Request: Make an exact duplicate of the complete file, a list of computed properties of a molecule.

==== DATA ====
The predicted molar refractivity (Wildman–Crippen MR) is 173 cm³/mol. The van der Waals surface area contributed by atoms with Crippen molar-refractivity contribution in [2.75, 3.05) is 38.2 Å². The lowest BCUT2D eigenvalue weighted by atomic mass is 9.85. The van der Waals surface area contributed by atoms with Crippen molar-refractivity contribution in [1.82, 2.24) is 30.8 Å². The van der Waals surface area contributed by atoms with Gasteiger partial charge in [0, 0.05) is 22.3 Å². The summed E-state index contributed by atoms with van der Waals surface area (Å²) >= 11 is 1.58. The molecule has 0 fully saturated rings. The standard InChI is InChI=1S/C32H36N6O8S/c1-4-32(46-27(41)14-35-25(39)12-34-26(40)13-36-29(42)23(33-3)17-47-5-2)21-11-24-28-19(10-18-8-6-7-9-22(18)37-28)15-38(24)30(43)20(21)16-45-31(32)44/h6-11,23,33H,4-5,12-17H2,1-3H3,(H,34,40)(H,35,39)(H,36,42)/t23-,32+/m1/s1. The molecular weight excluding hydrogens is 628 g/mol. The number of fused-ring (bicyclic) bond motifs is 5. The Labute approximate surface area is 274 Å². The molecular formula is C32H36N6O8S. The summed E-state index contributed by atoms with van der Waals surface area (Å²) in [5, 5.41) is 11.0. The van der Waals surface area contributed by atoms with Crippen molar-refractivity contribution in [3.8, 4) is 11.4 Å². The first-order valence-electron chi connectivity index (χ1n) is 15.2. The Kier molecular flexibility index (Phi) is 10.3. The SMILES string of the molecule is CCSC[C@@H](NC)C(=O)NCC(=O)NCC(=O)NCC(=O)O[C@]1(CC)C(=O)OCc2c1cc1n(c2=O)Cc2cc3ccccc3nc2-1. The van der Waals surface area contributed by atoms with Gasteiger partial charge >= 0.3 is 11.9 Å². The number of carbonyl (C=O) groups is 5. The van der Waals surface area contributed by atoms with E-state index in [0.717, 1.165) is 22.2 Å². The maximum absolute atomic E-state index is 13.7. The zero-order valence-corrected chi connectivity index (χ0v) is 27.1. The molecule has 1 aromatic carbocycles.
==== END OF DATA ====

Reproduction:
The predicted molar refractivity (Wildman–Crippen MR) is 173 cm³/mol. The van der Waals surface area contributed by atoms with Crippen molar-refractivity contribution in [2.75, 3.05) is 38.2 Å². The lowest BCUT2D eigenvalue weighted by atomic mass is 9.85. The van der Waals surface area contributed by atoms with Crippen molar-refractivity contribution in [1.82, 2.24) is 30.8 Å². The van der Waals surface area contributed by atoms with Gasteiger partial charge in [0, 0.05) is 22.3 Å². The summed E-state index contributed by atoms with van der Waals surface area (Å²) >= 11 is 1.58. The molecule has 0 fully saturated rings. The standard InChI is InChI=1S/C32H36N6O8S/c1-4-32(46-27(41)14-35-25(39)12-34-26(40)13-36-29(42)23(33-3)17-47-5-2)21-11-24-28-19(10-18-8-6-7-9-22(18)37-28)15-38(24)30(43)20(21)16-45-31(32)44/h6-11,23,33H,4-5,12-17H2,1-3H3,(H,34,40)(H,35,39)(H,36,42)/t23-,32+/m1/s1. The molecular weight excluding hydrogens is 628 g/mol. The number of fused-ring (bicyclic) bond motifs is 5. The Labute approximate surface area is 274 Å². The molecular formula is C32H36N6O8S. The summed E-state index contributed by atoms with van der Waals surface area (Å²) in [5, 5.41) is 11.0. The van der Waals surface area contributed by atoms with Crippen molar-refractivity contribution in [3.8, 4) is 11.4 Å². The first-order valence-electron chi connectivity index (χ1n) is 15.2. The Kier molecular flexibility index (Phi) is 10.3. The SMILES string of the molecule is CCSC[C@@H](NC)C(=O)NCC(=O)NCC(=O)NCC(=O)O[C@]1(CC)C(=O)OCc2c1cc1n(c2=O)Cc2cc3ccccc3nc2-1. The van der Waals surface area contributed by atoms with Gasteiger partial charge >= 0.3 is 11.9 Å². The number of carbonyl (C=O) groups is 5. The van der Waals surface area contributed by atoms with E-state index in [0.717, 1.165) is 22.2 Å². The maximum absolute atomic E-state index is 13.7. The zero-order valence-corrected chi connectivity index (χ0v) is 27.1. The molecule has 1 aromatic carbocycles.